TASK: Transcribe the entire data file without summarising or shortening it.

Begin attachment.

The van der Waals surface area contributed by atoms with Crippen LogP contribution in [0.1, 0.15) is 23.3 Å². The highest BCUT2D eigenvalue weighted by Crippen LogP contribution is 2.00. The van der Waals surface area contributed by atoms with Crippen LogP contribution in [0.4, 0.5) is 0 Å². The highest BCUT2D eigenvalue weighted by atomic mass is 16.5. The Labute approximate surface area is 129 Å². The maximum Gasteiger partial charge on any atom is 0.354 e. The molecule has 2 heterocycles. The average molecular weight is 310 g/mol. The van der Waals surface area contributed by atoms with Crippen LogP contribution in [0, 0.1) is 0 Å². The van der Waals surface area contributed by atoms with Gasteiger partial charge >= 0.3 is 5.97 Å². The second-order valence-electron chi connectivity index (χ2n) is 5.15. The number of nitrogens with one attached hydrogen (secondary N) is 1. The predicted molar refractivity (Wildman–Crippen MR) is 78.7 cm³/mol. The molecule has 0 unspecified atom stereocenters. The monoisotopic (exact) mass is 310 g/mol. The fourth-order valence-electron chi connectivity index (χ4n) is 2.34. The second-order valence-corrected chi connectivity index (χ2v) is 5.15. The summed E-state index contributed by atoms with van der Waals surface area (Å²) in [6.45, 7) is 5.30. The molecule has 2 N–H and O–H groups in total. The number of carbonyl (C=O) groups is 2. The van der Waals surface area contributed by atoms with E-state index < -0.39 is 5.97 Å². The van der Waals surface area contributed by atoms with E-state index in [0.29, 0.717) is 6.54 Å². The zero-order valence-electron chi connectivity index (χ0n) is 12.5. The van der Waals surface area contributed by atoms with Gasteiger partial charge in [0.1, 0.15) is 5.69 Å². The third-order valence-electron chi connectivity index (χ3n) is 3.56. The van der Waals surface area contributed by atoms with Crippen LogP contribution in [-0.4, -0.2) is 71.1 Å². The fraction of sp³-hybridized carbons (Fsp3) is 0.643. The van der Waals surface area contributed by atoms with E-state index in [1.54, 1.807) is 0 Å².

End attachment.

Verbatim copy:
The van der Waals surface area contributed by atoms with Crippen LogP contribution in [0.1, 0.15) is 23.3 Å². The highest BCUT2D eigenvalue weighted by Crippen LogP contribution is 2.00. The van der Waals surface area contributed by atoms with Crippen LogP contribution in [0.4, 0.5) is 0 Å². The highest BCUT2D eigenvalue weighted by atomic mass is 16.5. The Labute approximate surface area is 129 Å². The maximum Gasteiger partial charge on any atom is 0.354 e. The molecule has 2 heterocycles. The average molecular weight is 310 g/mol. The van der Waals surface area contributed by atoms with Crippen LogP contribution in [0, 0.1) is 0 Å². The van der Waals surface area contributed by atoms with Gasteiger partial charge >= 0.3 is 5.97 Å². The second-order valence-electron chi connectivity index (χ2n) is 5.15. The number of nitrogens with one attached hydrogen (secondary N) is 1. The predicted molar refractivity (Wildman–Crippen MR) is 78.7 cm³/mol. The molecule has 0 unspecified atom stereocenters. The monoisotopic (exact) mass is 310 g/mol. The fourth-order valence-electron chi connectivity index (χ4n) is 2.34. The second-order valence-corrected chi connectivity index (χ2v) is 5.15. The summed E-state index contributed by atoms with van der Waals surface area (Å²) in [6.45, 7) is 5.30. The molecule has 2 N–H and O–H groups in total. The number of carbonyl (C=O) groups is 2. The van der Waals surface area contributed by atoms with E-state index < -0.39 is 5.97 Å². The van der Waals surface area contributed by atoms with E-state index in [0.29, 0.717) is 6.54 Å². The zero-order valence-electron chi connectivity index (χ0n) is 12.5. The van der Waals surface area contributed by atoms with Gasteiger partial charge in [0.1, 0.15) is 5.69 Å². The third-order valence-electron chi connectivity index (χ3n) is 3.56. The van der Waals surface area contributed by atoms with Crippen LogP contribution in [-0.4, -0.2) is 71.1 Å². The fraction of sp³-hybridized carbons (Fsp3) is 0.643. The van der Waals surface area contributed by atoms with E-state index in [1.54, 1.807) is 0 Å².